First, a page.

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Getting Out of Your Comfort Zone

13 Jul 2018 1:38 PM | Joan Berner

For the last four years, I have participated in the Asheville Community Theater's fund raising fashion show.  Categories are chosen every year and your garment must be made in the media/theme.  The category that I chose and was accepted into this year was HARDWARE.  (yes you can laugh now).  I entered with my husband Keith to help with the metal fabrication and components.  

Other year's projects/themes included:  nature - yards and yards of ecoprinted materials when I had never ecoprinted before, artist inspired - Monet - skirt out of yards and yards of of fishing line crocheted with colored beads to give the impression of color, and paper - taking patterned tissue pattern, cutting it up and then weaving the design into yardage.

There are many similarities within this odd group of projects:

1. I always hit a horrid snag in execution of each of these designs, something I was sure would work but doesn't.

2.  I loose my vision and how to make it work within the category (I am often too narrow in thinking of my options).

3. I panic in trying to figure out the path forward - a little crying and stepping back to take time to explore options.

4.  And finally it comes to me and it works out.  I look at magazines, the internet, image galleries until something just sparks.  

Despite all of the angst involved with this - I love this show.  I am so interested in how other designers see the category.  Personally it causes me to think in very different ways and pushes me to be both creative in the interpretation of the topic and to deliver solutions for working with materials I have never worked with before.  The technical challenges in working with materials that I have never used are often built from what I do know and adapt to these unusual starting materials.  It is amazing how much it has opened my mind to alternative solutions with uncommon tools, equipment and techniques.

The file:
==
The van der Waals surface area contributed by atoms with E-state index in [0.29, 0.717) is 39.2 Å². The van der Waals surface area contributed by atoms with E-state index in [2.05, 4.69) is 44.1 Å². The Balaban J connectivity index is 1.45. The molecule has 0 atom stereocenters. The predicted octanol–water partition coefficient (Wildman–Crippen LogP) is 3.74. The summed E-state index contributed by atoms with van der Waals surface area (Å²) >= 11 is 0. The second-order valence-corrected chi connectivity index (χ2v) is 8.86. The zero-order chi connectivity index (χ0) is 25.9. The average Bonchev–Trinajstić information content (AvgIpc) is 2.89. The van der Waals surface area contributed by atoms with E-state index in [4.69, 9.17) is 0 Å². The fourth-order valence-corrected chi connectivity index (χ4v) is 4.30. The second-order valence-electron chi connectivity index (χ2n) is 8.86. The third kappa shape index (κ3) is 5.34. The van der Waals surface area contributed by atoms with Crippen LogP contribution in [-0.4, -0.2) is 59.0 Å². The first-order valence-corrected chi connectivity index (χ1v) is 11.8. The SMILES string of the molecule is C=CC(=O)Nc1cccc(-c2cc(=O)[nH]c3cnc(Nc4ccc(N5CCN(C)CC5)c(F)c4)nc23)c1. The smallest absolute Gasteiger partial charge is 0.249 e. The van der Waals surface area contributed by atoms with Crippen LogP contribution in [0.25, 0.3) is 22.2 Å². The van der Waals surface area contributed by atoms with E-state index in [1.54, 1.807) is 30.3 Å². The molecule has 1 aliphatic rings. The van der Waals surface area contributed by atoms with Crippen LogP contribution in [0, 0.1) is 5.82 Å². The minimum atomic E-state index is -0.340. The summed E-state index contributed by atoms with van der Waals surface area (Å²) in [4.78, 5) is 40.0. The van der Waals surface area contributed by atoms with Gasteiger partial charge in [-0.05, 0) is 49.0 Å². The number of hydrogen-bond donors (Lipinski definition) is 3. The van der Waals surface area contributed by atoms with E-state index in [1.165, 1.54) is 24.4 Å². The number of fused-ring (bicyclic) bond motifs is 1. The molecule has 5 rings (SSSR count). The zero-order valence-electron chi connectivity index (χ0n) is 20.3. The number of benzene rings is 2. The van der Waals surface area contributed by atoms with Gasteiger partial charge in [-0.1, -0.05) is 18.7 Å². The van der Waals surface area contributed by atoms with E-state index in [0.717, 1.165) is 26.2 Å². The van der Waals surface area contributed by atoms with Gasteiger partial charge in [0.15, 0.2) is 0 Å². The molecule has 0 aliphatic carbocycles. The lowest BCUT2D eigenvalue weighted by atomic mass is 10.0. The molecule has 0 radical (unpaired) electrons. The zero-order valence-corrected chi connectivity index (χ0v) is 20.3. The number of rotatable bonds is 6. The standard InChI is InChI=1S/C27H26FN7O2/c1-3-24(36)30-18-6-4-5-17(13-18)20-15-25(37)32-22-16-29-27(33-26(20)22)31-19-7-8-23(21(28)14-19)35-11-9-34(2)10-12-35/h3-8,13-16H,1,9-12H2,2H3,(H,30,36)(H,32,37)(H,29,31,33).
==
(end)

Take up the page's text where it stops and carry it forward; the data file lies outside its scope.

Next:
This year's project was to be made from items to be purchased in a hardware store.  It starts like any other project - surveying the store to see what is available.  You begin to think what pattern will I use, how will the materials be fastened together, will it be too thick, too heavy, how will I "sew" them together.  We used duct tape , rivets, eyelets, wire jump rings, wire, sheet metal and washers and parts from strainers.  

Photo by Grace Puffer, Model Sarah Johns

Sarah really sold the garment on the runway and did a terrific job.  It won first place in the category and is hanging  in the Bellagio Every Day window in downtown Asheville until the 21st.

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Asheville, NC 28801

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